Until the introduction of the Companies Act, 2013 ("Companies Act"), the valuation of shares, assets, net worth of companies etc. was conducted by chartered accountants or as prescribed by other laws such as the Foreign Exchange Management Act, 1999 and the regulations made thereunder or the Income Tax Act, 1961. There was no provision in the earlier company law that provided for valuation or specified the persons who could conduct valuation of companies, shares etc.
The concept of a "registered valuer" under Indian law was introduced for the first time vide Section 247 of Chapter VXII of the Indian Companies Act for matters requiring valuation under the said act.
Section 247 of the Companies Act provides that "where a valuation is required to be made in respect of any property, stocks, shares, debentures, securities or goodwill or any other asset or net worth of a company or its liabilities under the provisions of this Act, it shall be valued by a person having such qualifications and experience and registered as a valuer in such manner and on such terms and conditions as maybe prescribed and appointed by the audit committee or in its absence by the Board of Directors of that company".
Accordingly, the Ministry of Corporate Affairs introduced the Companies (Registered Valuers and Valuation) Rules, 2017 ("Rules"). The Rules inter alia provided for the eligibility criteria which needs to be fulfilled for obtaining a certification for being a registered valuer and the manner in which the certification maybe obtained.
The Rules also provide that the Insolvency and Bankruptcy Board of India ("IBBI") established under the Insolvency and Bankruptcy Code, 2016 be the "registering authority" which will hold examinations and grant certifications of the designation of a "registered valuer".
It is interesting to note that under Section 247(2) of the Companies Act the registered valuer is required to:
- Make an impartial, true and fair valuation of assets which maybe required to be valued;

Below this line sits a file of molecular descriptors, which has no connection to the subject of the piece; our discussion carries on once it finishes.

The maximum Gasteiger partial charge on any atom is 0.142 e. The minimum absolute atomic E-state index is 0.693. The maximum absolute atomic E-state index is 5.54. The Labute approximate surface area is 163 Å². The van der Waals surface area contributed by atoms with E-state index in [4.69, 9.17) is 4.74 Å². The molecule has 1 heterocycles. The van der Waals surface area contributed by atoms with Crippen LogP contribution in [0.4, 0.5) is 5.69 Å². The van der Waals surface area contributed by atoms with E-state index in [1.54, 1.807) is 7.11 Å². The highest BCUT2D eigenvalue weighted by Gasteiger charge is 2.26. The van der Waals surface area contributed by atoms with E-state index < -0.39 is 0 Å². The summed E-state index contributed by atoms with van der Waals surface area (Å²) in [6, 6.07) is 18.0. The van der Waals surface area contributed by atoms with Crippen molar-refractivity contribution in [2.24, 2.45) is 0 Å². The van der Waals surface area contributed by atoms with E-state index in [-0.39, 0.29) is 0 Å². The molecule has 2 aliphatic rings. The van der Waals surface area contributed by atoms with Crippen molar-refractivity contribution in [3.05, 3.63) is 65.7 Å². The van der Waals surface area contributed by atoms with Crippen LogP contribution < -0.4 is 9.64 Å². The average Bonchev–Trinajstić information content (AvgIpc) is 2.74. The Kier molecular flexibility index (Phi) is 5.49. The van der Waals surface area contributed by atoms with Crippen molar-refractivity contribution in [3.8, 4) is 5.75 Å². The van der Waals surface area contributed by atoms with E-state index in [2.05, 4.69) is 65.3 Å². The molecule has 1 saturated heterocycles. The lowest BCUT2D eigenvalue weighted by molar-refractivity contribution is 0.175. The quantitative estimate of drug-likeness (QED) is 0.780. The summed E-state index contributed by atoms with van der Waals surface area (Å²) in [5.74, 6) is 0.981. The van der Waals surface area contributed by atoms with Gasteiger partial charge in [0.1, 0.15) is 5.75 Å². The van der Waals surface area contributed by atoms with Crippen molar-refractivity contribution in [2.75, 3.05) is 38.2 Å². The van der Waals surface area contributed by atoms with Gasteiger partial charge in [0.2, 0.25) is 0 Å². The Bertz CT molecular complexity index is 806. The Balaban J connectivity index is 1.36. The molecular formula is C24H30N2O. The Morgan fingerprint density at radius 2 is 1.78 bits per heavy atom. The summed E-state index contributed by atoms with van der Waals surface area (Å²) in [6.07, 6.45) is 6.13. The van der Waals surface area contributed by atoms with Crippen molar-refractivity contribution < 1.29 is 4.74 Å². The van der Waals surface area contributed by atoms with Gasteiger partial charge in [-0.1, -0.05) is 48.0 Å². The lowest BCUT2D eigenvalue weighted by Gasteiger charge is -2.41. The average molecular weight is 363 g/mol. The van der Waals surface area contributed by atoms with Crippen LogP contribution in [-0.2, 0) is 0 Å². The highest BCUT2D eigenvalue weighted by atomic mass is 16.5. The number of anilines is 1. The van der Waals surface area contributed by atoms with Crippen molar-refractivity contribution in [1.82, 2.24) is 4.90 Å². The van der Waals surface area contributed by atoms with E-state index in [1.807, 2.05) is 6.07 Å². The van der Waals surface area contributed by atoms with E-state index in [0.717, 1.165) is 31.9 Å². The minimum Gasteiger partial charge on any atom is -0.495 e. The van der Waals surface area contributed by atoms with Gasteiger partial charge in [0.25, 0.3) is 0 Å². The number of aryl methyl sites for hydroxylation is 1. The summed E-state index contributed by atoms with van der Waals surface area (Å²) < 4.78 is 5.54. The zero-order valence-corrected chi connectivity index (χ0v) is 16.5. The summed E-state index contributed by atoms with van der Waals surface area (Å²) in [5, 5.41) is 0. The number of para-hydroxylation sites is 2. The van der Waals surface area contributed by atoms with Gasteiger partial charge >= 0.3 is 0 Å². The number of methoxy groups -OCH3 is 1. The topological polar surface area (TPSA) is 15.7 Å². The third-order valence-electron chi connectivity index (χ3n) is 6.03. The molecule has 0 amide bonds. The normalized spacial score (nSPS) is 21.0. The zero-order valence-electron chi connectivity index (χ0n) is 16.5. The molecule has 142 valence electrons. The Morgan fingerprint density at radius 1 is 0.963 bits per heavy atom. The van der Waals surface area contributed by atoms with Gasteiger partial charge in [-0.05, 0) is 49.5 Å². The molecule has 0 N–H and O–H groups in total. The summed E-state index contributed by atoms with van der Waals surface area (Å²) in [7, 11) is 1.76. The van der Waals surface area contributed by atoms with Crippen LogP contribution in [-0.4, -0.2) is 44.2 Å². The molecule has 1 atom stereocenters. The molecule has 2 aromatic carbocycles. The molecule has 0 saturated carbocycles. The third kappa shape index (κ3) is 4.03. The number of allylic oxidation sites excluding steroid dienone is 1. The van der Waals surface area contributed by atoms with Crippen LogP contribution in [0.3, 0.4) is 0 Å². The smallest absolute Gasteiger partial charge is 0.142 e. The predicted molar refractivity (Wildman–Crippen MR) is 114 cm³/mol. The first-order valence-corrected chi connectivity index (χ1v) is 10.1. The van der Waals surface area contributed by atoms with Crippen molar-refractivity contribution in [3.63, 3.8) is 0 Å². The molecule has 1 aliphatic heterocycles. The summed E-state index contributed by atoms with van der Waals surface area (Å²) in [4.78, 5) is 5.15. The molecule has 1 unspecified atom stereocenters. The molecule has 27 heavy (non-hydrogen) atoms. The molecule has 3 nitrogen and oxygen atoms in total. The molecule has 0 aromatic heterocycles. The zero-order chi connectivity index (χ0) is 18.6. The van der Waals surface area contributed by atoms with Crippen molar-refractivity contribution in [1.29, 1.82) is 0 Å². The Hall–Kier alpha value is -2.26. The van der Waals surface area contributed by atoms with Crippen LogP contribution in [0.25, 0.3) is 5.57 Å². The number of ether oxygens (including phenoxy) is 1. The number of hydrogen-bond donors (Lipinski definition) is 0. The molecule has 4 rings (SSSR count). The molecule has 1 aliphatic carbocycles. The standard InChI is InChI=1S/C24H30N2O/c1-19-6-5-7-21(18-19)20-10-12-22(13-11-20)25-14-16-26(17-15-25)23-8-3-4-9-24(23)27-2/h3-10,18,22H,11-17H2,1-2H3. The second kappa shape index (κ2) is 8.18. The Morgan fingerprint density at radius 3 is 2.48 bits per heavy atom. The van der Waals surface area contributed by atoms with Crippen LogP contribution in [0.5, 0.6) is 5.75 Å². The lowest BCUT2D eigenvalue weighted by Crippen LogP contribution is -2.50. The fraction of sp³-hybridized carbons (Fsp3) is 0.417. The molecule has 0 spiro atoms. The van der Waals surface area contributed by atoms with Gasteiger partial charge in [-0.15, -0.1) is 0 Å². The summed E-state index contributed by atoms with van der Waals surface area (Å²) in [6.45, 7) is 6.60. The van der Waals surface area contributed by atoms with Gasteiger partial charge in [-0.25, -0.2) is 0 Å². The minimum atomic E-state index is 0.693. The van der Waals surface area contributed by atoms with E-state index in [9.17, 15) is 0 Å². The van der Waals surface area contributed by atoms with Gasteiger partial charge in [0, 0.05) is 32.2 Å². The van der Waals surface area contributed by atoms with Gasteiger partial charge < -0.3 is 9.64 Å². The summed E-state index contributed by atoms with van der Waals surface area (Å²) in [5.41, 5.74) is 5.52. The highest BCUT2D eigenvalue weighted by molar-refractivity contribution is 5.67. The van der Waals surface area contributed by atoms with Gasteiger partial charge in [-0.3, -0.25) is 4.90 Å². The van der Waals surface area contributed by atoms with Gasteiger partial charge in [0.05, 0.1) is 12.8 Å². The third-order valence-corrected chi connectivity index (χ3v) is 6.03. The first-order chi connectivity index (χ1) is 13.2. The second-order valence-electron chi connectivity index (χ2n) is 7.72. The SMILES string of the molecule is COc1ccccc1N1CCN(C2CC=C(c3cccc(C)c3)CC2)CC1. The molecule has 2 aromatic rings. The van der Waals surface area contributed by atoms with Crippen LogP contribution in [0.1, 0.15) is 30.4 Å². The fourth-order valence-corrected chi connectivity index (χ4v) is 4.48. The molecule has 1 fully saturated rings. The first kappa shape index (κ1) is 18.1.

- Exercise due diligence while performing the functions of a valuer;
- Make the valuation in accordance with such rules as maybe prescribed; and
- Not undertake valuation of any assets in which he has a direct or indirect interest or becomes so interested at any time during or after the valuation of assets.
As far as 247(2)(c) is concerned, the Rule 16 provides that
- A registered valuer shall make valuations as per the Valuation Standards notified from time to time by the Central Government.
- Until such time as the Valuation Standards are notified by the Central Government, a valuer shall make valuations as per- (a) an internationally accepted valuation methodology; (b) valuation standards adopted by any valuation professional organisation; or (c) valuation standards specified by Reserve Bank of India, Securities and Exchange Board of India or any other statutory regulatory body.
Consequently, in accordance with the Rules all valuations that have to be undertaken under the Companies Act must now be undertaken using a method as per-
- an internationally accepted valuation methodology;
- valuation standards adopted by any valuation professional organisation; or
- valuation standards specified by Reserve Bank of India, Securities and Exchange Board of India or any other statutory regulatory body.
The Rule 16(1) also provides for the ability of the Central Government to notify the method by which assets and companies must be valued under the Companies Act.
It is important to note that all valuations under the Companies Act after January 31st 2019 must be conducted by a registered valuer.1
Comments: Section 247 and the Rules particularly Rule 16 have codified into law certain aspects of transaction law. Only the test of time will tell whether such codification is necessary and useful.
1. Companies (Registered Valuers and Valuation) Third Amendment Rules, 2018
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